I didn't spend a whole lot of time at the GG booth (there's this tournament we do...), but I was there off and on.
I saw people walk by, practiced looks of disinterest on their faces.
And then they stopped.
And a few asked questions. Most picked it up. Many "oohed," and I'm pretty sure there was one "aah."
Some people bought it immediately. A few thought about it, left, came back once or twice, then bought it. Some never came back.

Listening to their deliberations - for the most part - went something like this:
"Man, it looks really cool. Wow, this would be great. God, that thing is huge. Do we have room in our bag for that box?"
Of the people I saw, the bullet-proof box seemed to break more deals than lack of interest or the price tag.
Happily, though, more deals got made than broken, and CW sold pretty damned well considering its size, price, and the announcement of the fourth edition of the world's most popular fantasy roleplaying game.

So that's nice and got there on time and sales, I'm told, are a good thing, but what about the reading and enjoying? Well, that took a little more time. People had to digest CW. They had to play it.

So we waited. I worked on the post-Gen Con edits of Chronicle of the Fiend, getting it ready for Harley's final pass-through. There were new modules to plot, books to write, video games to catch up on, and long-suffering spouses to appease.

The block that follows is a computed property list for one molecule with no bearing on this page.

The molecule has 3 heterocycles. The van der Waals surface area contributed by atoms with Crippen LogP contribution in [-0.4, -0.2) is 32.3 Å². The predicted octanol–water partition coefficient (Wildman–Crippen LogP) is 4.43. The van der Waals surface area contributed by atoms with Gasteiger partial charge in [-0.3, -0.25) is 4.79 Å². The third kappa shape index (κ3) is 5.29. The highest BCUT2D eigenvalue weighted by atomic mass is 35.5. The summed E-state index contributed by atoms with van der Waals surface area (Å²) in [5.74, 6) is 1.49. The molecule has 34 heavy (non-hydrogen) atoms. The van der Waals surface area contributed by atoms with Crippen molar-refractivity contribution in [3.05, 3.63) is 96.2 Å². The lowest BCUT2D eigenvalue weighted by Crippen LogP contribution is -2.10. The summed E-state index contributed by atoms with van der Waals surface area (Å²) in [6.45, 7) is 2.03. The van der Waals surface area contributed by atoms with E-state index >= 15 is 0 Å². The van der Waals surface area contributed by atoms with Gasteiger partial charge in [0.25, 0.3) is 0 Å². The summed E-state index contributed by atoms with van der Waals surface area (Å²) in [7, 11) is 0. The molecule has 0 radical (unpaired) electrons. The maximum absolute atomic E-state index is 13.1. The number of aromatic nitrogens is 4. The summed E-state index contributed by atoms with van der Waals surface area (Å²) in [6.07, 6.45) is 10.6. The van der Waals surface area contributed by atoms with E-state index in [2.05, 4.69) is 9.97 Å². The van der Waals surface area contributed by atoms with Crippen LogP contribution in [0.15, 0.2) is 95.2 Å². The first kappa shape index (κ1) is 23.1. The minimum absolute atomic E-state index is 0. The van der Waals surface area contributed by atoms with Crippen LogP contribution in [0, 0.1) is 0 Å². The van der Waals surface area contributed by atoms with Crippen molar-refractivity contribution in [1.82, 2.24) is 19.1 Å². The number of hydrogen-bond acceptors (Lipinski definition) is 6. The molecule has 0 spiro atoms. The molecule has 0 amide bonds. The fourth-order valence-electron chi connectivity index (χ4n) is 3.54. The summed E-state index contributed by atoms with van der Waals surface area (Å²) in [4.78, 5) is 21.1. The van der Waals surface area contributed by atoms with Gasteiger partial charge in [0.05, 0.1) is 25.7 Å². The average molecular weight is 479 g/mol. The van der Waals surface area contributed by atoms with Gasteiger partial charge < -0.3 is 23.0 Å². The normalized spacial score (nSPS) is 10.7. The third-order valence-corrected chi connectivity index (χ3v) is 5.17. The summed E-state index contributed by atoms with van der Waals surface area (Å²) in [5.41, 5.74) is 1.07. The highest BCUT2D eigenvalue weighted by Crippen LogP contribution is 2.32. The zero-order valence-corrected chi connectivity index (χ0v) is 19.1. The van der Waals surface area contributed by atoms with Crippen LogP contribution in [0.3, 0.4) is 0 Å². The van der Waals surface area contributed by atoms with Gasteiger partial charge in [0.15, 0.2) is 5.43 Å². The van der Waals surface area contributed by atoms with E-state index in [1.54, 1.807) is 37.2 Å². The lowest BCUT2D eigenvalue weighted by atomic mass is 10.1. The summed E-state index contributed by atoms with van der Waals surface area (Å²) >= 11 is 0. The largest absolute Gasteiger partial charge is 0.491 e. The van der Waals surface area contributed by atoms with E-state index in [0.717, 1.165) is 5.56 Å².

But if the rest of the team was like me, they would Google "Castle Whiterock" every now and then...

Two five-star reviews (here and here) , a 5-star customer review on Amazon (here), and lots of Story Hours and glowing posts later, things are looking good.

Castle Whiterock was really was a singular meld of spreadsheets, pie, determination, teamwork, inspiration, and just a bit of ambition.
If you end up with a copy, and you have a strong opinion of it (either good or bad), or stories to share, or just want to chat with the writers, editors, and cartographers, just post in the forum.

Once it's in your hands, the story becomes yours, and we'd love to hear what you do with our bullet-proof box.
Co-Author: The Almanac of the Endless Traders, DCC #13, DCC #29, DCC #49, DCC #51, DCC #52, DCC #63

Author: DCC #55: Isle of the Sea Drake, DCC #61: Citadel of the Corruptor, more to come....
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Post by Hybban »

I came a little bit after the war was over, but I finally got my box and it's incredible. All this backstory about the building of this behemoth is really interesting.